Nevertheless, the fact that perhaps too much attention is being put on the beta-amyloid and Tau theories – which, again, is a debatable statement – does not mean that having monoclonal antibodies attacking those proteins, such as aducanumab, is a bad idea. Perhaps, over time, some of these new treatments will work; there are over 110 trials being run as we speak that use similar therapeutic strategies as aducanumab. In short: we do not know if those proteins trigger the disease or are its ultimate cause, but cleaning them up from our brains particularly if we do it early on, may be a good therapeutic strategy.


You said that it is not a bad idea to have or research drugs that, while not representing a cure, can clean the beta-amyloid or Tau protein deposits in the brain. Can you elaborate on that and how they compare to treatments currently available in the market?

There is no question that aducanumab helps clean and reduce the load of beta-amyloid protein in the brain. However, it is not so obvious that it does so at a price we can afford; the drug has important secondary effects, which was one of the main concerns during the FDA discussions. Also, it is not obvious that it significantly decelerates the clinical manifestations of the disease, which is why the EMA has not approved the treatment yet.

Having said that, it has become evident that after more than 300 failed Alzheimer’s drugs we have a huge dilemma. Many efforts to find a solution have been abandoned by the pharma industry because they were coming up with drugs for patients who already had clinical manifestations; that is, when neurodegeneration was already quite advanced.

The strategy that Biogen and other companies are proposing is to attack the disease before the clinical manifestations are obvious. If such molecule succeeds, we will have in our hands the first drug against Alzheimer’s that actually changes the course of the disease, that modifies it rather than just delaying its progression. As of today, there are 3-4 approved symptomatic drugs that have an effect for a while but fail to stop the process of neurodegeneration, patients are able to stop neurotransmitters from degenerating, but patients produce less and less of them.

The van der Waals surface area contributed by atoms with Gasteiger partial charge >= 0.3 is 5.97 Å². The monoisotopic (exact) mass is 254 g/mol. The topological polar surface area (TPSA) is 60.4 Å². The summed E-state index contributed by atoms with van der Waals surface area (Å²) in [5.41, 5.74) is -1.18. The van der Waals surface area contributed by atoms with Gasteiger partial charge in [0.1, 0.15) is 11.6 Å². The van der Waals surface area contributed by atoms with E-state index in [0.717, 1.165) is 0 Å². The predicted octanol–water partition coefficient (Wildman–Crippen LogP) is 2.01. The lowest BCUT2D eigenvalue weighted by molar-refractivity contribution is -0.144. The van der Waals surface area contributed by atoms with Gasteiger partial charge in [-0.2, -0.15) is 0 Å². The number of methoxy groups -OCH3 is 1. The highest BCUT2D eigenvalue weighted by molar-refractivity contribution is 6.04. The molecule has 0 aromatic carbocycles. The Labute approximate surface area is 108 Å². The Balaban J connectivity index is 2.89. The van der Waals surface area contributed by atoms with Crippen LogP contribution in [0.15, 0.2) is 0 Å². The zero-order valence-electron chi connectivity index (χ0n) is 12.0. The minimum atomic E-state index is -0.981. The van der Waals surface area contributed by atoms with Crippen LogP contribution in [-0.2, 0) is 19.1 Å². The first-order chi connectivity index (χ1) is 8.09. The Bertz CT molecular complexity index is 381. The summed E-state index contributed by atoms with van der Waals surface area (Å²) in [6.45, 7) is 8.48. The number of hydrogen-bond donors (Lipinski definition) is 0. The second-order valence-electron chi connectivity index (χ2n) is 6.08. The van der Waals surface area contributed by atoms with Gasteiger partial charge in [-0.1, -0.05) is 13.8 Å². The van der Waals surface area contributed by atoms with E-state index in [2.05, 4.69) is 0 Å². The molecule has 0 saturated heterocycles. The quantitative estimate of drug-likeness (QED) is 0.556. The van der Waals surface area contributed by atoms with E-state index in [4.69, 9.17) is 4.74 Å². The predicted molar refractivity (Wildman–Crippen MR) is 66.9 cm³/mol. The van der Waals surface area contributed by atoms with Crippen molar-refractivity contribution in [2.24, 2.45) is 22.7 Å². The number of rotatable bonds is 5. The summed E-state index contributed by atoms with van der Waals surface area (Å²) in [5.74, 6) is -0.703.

Even though aducanumab has struggled with patients, we know that their strategy gives hope to the community, which in turn could develop solutions with less secondary effects and more efficiency. Who knows? Biogen obtained a problematic approval from the FDA – I very much prefer the cautious EMA’s position– but the paradigm proposed by the drug justifies more research.


Having established age as the main risk factor for Alzheimer’s, how advantageous is it for the foundation to be in one of the countries with the highest life expectancy in the world? Also, what factors do you believe contribute the most to Spain’s high life expectancy rate (around 82.4 years)?

Spain has a combination of traditional lifestyle choices – tightly woven families and a Mediterranean diet, plus a successful healthcare system set up decades ago. The combination of these elements has resulted in a high life expectancy.